• Radar gun calibration – Police radar guns need regular calibration and the officer’s training should be up-to-date.
  • Incorrect speed limit – Make sure the posted speed limit matches state law requirements.
  • Impossible identification – If conditions made it impossible for the officer to identify you clearly.
  • Emergency – You can argue there were emergency circumstances like rushing someone to the hospital.

Having an experienced traffic lawyer helps evaluate defenses and negotiate with the prosecutor, possibly getting charges reduced or dismissed.

How to check your driver’s license points

To check your license status and number of points accumulated, you can:

  • Check online – Most DMVs offer an online service to view your driving record.
  • Request a copy by mail – Fill out a drivers record request form through the DMV.
  • Visit in-person – Go to your local DMV branch and request a copy of your record.

Review it at least annually and after any traffic citation to stay on top of your points. Being aware of your driving record can help you avoid license suspension or revocation.

How to reduce your risk of a speeding suspension

To keep your driving privileges intact, make sure to:

  • Obey all speed limits – Never exceed speed limits, allowing for a small 5 mph buffer.
  • Adjust driving habits – Give yourself extra time so you aren’t tempted to speed.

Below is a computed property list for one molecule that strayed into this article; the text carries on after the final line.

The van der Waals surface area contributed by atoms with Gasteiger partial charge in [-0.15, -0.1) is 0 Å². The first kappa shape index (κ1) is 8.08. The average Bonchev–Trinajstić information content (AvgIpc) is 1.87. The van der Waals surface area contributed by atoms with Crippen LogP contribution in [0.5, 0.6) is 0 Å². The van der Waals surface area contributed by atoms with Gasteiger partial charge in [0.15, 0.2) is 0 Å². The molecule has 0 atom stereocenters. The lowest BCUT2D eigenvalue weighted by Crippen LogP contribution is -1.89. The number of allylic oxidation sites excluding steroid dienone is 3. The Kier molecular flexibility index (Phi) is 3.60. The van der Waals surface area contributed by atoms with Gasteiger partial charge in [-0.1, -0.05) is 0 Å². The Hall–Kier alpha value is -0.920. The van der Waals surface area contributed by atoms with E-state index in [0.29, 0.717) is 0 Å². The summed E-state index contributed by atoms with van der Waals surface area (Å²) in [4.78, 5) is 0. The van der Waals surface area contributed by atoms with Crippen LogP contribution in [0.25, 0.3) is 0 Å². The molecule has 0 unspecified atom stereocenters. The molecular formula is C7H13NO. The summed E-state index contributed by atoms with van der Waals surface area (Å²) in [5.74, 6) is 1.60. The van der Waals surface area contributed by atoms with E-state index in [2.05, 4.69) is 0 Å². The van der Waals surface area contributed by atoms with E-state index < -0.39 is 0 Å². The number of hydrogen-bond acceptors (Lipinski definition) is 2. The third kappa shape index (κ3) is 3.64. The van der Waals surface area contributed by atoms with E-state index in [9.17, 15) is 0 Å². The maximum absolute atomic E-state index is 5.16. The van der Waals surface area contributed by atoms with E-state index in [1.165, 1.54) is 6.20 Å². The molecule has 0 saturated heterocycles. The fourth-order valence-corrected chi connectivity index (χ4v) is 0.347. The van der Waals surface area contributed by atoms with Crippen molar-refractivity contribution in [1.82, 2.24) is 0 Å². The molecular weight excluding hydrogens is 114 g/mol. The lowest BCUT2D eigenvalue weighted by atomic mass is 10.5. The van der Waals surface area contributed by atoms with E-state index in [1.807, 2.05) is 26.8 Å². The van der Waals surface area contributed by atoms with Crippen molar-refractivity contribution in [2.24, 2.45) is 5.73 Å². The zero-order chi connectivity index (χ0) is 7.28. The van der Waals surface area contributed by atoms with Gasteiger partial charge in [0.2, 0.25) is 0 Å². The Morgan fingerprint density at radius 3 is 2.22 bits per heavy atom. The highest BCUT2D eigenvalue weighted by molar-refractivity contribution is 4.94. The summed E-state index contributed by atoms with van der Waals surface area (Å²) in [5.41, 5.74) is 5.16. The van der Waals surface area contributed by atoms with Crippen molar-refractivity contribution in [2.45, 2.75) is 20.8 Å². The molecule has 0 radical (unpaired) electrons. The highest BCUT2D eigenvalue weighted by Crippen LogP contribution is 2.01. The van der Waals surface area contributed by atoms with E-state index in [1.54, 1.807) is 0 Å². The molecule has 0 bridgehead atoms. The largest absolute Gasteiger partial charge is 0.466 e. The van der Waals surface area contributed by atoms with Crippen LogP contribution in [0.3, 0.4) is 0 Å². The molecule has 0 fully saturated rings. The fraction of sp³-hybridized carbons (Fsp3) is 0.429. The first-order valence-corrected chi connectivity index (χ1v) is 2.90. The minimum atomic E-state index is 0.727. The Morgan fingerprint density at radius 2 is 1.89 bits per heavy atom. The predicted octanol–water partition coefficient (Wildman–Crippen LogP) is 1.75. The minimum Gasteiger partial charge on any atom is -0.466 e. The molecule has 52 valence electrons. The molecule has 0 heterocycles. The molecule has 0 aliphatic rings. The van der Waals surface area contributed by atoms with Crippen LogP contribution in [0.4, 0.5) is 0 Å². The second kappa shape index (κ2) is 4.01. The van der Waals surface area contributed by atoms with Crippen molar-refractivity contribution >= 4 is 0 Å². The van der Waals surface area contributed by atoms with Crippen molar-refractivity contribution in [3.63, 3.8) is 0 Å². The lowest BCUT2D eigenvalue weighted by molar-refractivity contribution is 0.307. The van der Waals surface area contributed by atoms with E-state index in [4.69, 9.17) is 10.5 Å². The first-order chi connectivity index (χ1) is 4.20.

• Avoid frequent violations – Space out tickets over a longer time frame.
  • Don’t speed with existing points – Adding points on top of a poor driving record makes suspension more likely.
  • Complete traffic school – You may be able to remove 1 point per class.
  • Check record regularly – Monitor your violations and points so you know if you’re at risk.

Following these guidelines and driving defensively can help keep your license clear of excessive points from speeding tickets.

How to regain your license after a speeding suspension

If your license does get suspended for speeding tickets, here are the steps to get it reinstated:

  1. Serve the full suspension term – Wait out the entire period you are not allowed to drive. Driving in violation of the suspension will extend the duration.
  2. Pay tickets and reinstatement fees – Clear up any unpaid speeding tickets and pay the DMV fees to process your license reinstatement.
  3. File SR-22 insurance – Your insurance company must file an SR-22 form with the DMV proving you have active insurance coverage.
  4. Complete driver improvement course – You may have to pass a defensive driving class or traffic school.
  5. Request license reinstatement – Submit the appropriate DMV form and documentation so your privileges can be restored.
  6. Get new license – Once approved, you will have to visit the DMV to get a new physical driver’s license.

Following the reinstatement process gets your license restored so you can legally drive again. Going forward, you need to demonstrate responsible driving behavior.


Speeding is a common driving offense but excessive speeding can put your license at risk. Many states impose license suspensions after accrual of 12-20 license points, which can happen after just a few speeding tickets. Permanent revocation may even occur depending on the circumstances. To preserve your driving privileges, obey posted speed limits and maintain a clean driving record over time. If your license is suspended, fulfilling the reinstatement steps can get you back on the road legally.